Pursuing Japanese Cuisine for Chinese Cuisine
––What motivated you to learn Japanese cuisine after Azabu Chouko (Chinese restaurant)?
My pursuit of Chinese cuisine began when I was in kindergarten. My parents once took me to a Chinese restaurant in my home-prefecture (Tochigi), and the mapo tofu and tan-tan men there fascinated me (chuckles). Falling in love with the cuisine, I even wrote “I will become a chef one day” on my yearbook. In my culinary school years, I brushed up my technique at a Chinese restaurant, Azabu Chouko. Moreover, I visited China various times to refine my palate with the authentic taste. I was enthused over Chinese cuisine.
However, I was only able to duplicate the authentic Chinese dishes time to time in Japan. Though it seemed acceptable visually, something was missing. The answer was obvious: the taste of the ingredients was different. On top of that, Japanese ingredients are in too good a condition for Chinese cuisine. No matter how I used the Chinese method, I couldn’t convey the vividness of the ingredients like in Japanese cuisine.
With this challenge ahead of me, I realized that I needed to learn more about Japanese cuisine, if I were to use domestic ingredients. To do that, learning from the professionals in the washoku field seemed the most logical.
––Of all the Japanese restaurants, why did you choose Ryugin?
Because I thought Seiji Yamamoto, the owner of Ryugin, is a Japanese chef who can express delicate and lively Japanese cuisine.
My goal was to create a dish that have the following characteristics: 1. Simple but deep taste as a soup that brings out the full flavor of the ingredients; 2. A powerful taste characterized by spices and seasonings. The taste that sprang from Mr. Yamamoto’s dishes undoubtedly had these elements essential for my ideal dish.
Advancing Chinese Cuisine in Japan with a Motto, “Wakon Kansai”
––What did you learn from Japanese cuisine?
Above all, the most valuable lesson was how to treat the ingredients. As cooking methods of Japanese cuisine tend to be simple, preserving the best-conditioned ingredients is the most important thing. Thus, learning precise preparation and knowing the right temperature for preserving ingredients helped me a lot.
––How did you utilize these knowledge in your dishes?
In China, to make the best fried rice is to enhance one's stir-frying technique. On the other hand, in Japan, the quality of the rice comes before frying skills. From production, water, washing method to frying―paying attention to every step is a unique characteristic of Japanese cuisine. Just being aware of this will greatly improve a dish.
As for the cookeries, I learned char-grilling and straw fire light-roasting. The spécialité, “Young Pigeon Cooked Two Ways” is a good example. Furthermore, my stock-making technique―such as in the “Pheasant Soup”―became more delicate and sophisticated. Jinhua ham was used to extract its flavor, but instead of stewing it, I learned to leave only the scent. This is the same method used for kelp stock.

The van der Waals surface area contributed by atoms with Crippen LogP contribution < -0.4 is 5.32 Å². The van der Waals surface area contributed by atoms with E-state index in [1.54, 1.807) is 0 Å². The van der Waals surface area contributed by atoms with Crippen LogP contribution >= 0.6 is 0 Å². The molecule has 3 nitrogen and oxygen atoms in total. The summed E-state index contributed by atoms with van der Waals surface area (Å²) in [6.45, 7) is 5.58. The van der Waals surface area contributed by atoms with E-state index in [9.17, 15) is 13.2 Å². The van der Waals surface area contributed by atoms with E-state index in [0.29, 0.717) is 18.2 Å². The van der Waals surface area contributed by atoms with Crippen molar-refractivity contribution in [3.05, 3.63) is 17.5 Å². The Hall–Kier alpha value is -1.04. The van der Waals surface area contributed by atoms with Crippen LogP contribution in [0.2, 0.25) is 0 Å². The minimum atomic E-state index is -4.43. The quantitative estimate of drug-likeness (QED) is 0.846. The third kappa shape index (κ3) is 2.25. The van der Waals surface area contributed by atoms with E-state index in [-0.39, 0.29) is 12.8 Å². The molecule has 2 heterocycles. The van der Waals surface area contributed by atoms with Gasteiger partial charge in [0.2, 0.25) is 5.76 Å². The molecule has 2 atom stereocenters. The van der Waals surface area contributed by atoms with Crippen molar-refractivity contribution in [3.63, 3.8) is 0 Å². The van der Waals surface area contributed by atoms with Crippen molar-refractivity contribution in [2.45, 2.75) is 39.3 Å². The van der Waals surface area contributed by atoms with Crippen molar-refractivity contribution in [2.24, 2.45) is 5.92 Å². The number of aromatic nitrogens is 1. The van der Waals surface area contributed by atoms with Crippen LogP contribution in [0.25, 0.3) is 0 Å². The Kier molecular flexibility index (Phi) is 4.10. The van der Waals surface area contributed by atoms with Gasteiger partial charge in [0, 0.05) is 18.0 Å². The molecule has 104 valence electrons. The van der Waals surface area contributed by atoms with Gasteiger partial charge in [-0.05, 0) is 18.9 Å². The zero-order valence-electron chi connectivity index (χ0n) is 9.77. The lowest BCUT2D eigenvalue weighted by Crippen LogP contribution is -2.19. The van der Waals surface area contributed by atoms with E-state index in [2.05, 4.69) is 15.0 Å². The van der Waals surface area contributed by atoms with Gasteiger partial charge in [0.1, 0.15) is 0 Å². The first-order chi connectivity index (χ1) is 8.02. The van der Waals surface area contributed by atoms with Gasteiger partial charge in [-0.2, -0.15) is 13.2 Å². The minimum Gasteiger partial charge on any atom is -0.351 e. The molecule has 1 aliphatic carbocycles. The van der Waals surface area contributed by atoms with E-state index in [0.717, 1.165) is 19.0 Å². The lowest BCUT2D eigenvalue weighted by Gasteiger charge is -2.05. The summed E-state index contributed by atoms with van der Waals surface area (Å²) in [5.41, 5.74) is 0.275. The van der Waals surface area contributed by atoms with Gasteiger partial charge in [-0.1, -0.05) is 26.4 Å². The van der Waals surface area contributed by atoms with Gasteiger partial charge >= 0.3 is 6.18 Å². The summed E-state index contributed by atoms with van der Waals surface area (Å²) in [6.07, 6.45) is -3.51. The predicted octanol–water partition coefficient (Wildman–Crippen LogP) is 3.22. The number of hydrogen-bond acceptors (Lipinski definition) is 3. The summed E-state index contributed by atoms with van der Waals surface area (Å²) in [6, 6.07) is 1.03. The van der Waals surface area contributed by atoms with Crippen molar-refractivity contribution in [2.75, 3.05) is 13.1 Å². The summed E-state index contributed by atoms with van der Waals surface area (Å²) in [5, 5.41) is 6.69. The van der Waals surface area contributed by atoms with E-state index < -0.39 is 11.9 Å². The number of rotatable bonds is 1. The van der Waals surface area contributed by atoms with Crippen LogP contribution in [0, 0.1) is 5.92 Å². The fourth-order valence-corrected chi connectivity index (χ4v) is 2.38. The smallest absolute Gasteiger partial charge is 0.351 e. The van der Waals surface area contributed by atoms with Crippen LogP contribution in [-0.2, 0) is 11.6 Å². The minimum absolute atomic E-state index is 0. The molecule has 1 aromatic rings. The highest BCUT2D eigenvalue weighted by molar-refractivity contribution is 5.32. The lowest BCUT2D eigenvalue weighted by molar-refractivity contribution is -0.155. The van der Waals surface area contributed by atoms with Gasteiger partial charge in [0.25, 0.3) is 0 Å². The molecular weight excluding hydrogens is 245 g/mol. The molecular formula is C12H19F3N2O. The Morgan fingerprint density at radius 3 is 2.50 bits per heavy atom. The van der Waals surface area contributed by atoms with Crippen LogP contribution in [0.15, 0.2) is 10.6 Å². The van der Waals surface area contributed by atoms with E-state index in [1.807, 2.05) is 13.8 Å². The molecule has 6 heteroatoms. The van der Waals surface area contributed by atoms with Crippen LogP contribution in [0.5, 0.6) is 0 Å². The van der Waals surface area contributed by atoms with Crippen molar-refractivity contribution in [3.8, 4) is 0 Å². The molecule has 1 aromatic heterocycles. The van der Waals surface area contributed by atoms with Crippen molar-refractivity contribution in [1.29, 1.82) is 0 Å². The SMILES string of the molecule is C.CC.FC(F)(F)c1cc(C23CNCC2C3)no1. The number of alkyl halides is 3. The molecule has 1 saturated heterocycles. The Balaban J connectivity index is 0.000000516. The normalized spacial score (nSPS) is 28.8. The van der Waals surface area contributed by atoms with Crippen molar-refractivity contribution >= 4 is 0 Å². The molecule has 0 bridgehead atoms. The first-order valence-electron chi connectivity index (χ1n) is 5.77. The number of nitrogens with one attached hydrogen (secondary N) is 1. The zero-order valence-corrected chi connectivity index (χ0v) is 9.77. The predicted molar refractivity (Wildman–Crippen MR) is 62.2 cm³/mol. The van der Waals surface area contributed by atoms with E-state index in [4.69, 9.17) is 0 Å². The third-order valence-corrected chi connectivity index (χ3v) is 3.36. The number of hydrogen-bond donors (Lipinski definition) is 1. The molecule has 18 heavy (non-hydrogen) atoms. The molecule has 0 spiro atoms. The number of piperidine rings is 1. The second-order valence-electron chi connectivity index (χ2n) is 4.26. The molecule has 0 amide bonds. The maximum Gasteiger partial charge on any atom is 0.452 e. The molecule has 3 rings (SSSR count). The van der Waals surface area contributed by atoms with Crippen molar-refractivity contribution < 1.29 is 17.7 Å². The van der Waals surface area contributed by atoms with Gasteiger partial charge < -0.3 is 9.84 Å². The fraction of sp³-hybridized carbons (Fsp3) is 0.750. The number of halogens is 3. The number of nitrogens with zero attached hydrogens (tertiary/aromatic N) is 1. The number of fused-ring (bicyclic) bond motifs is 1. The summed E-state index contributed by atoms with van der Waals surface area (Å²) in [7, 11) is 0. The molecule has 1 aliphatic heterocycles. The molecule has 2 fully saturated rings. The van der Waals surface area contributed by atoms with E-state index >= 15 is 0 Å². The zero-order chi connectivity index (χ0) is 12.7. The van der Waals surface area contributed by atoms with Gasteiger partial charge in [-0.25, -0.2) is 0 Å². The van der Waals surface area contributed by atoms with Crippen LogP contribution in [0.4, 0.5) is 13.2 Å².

These are the approaches I learned from Japanese cuisine.
––Having “Wakon Kansai” as your motto, how do you balance the Chinese teachings and Japanese spirit?
My goal in this motto lies not in a fusion of Japanese and Chinese cuisine, but in advancing Chinese cuisine with Japanese elements. Entering the world of Japanese cuisine, I reaffirmed the strong connection between Japan and China. What largely constitutes Japanese cuisine today―such as tofu, miso, and soy sauces―were introduced from China. After given the idea, Japanese cuisine developed due to its climate, and the unique sensibility and knowledge of its people. In my mind, the word “Japanese spirit” lies in the richness of Japanese ingredients and the passion of the producers. With a great amount of respect for Chinese cuisine that has made me what I am today, I would like to further advance it to the next level in Japan.
The Inventive “Tea Pairing” to Entertain the Guests
––This tea pairing is magnificent. Was this your idea?
Since I cannot drink alcohol beverages much myself, I felt the need to make a pairing that can be enjoyed by people like me. The world of Chinese tea is truly intricate. The tastes and fragrances of Chinese tea are so vast that they are classified in six types―blue, white, yellow, green, red, and black.
I imagine which tea goes with the dish as I cook, and it’s like a hobby of mine. There is also “Mix Pairing Course” where you can enjoy both tea and alcoholic beverage.
––When did you encounter Chinese tea? What attracted you?
I was first absorbed in Chinese tea when I was 18 years old. I was only a rookie, and I wasn’t much of a help for the chef. One day, the head chef told me, “At least prepare a good Chinese tea for the guests at the end of the meal.” Since then, I visited many Chinese tea stores such as YouCha at Omotesando, only to be fascinated by it more and more. My first Chinese tea was a Taiwanese blue tea. I totally fell in love with its spreading aroma. Being a young trainee, I thought tea was only for elderlies (chuckles). That bias was washed away, and it was groundbreaking.
Thereafter, I went to Chinese tea stores whenever I had time. I had often visited locations where Chinese teas are produced. The more you know, the more intricate it gets; and that’s the fascination. Right now in the restaurant, we stock about thirty types of Chinese teas.